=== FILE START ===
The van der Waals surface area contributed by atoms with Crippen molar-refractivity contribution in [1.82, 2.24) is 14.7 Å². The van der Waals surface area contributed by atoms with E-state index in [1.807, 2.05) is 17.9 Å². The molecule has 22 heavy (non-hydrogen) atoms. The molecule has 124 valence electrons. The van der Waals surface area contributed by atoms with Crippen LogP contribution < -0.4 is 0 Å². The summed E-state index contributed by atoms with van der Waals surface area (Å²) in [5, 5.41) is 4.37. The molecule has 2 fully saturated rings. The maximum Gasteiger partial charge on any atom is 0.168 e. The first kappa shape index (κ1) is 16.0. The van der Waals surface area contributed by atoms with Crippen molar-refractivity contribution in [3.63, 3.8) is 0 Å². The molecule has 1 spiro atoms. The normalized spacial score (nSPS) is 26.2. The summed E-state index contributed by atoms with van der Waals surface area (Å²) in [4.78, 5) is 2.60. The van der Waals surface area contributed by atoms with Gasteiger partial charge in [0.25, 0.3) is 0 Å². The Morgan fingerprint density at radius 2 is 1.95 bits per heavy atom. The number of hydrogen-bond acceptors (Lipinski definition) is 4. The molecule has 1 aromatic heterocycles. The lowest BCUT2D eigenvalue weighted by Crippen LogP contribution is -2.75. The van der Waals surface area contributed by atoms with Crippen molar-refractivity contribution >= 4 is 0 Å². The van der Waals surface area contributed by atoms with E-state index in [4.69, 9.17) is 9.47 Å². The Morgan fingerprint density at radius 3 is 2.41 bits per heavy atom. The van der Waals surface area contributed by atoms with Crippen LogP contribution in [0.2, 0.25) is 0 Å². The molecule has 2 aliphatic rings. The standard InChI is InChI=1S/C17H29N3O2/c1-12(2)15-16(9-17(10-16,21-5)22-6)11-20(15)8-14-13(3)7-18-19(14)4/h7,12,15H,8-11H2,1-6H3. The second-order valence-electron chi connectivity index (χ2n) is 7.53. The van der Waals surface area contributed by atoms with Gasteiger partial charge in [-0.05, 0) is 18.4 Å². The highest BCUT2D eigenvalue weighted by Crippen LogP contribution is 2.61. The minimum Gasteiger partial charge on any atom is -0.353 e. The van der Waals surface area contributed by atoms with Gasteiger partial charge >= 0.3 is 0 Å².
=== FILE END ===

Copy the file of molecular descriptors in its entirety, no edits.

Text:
The van der Waals surface area contributed by atoms with Crippen molar-refractivity contribution in [1.82, 2.24) is 14.7 Å². The van der Waals surface area contributed by atoms with E-state index in [1.807, 2.05) is 17.9 Å². The molecule has 22 heavy (non-hydrogen) atoms. The molecule has 124 valence electrons. The van der Waals surface area contributed by atoms with Crippen LogP contribution < -0.4 is 0 Å². The summed E-state index contributed by atoms with van der Waals surface area (Å²) in [5, 5.41) is 4.37. The molecule has 2 fully saturated rings. The maximum Gasteiger partial charge on any atom is 0.168 e. The first kappa shape index (κ1) is 16.0. The van der Waals surface area contributed by atoms with Crippen molar-refractivity contribution in [3.63, 3.8) is 0 Å². The molecule has 1 spiro atoms. The normalized spacial score (nSPS) is 26.2. The summed E-state index contributed by atoms with van der Waals surface area (Å²) in [4.78, 5) is 2.60. The van der Waals surface area contributed by atoms with Gasteiger partial charge in [0.25, 0.3) is 0 Å². The Morgan fingerprint density at radius 2 is 1.95 bits per heavy atom. The number of hydrogen-bond acceptors (Lipinski definition) is 4. The molecule has 1 aromatic heterocycles. The lowest BCUT2D eigenvalue weighted by Crippen LogP contribution is -2.75. The van der Waals surface area contributed by atoms with Crippen molar-refractivity contribution >= 4 is 0 Å². The van der Waals surface area contributed by atoms with E-state index in [4.69, 9.17) is 9.47 Å². The Morgan fingerprint density at radius 3 is 2.41 bits per heavy atom. The van der Waals surface area contributed by atoms with Crippen LogP contribution in [0.2, 0.25) is 0 Å². The molecule has 2 aliphatic rings. The standard InChI is InChI=1S/C17H29N3O2/c1-12(2)15-16(9-17(10-16,21-5)22-6)11-20(15)8-14-13(3)7-18-19(14)4/h7,12,15H,8-11H2,1-6H3. The second-order valence-electron chi connectivity index (χ2n) is 7.53. The van der Waals surface area contributed by atoms with Gasteiger partial charge in [-0.05, 0) is 18.4 Å². The highest BCUT2D eigenvalue weighted by Crippen LogP contribution is 2.61. The minimum Gasteiger partial charge on any atom is -0.353 e. The van der Waals surface area contributed by atoms with Gasteiger partial charge >= 0.3 is 0 Å².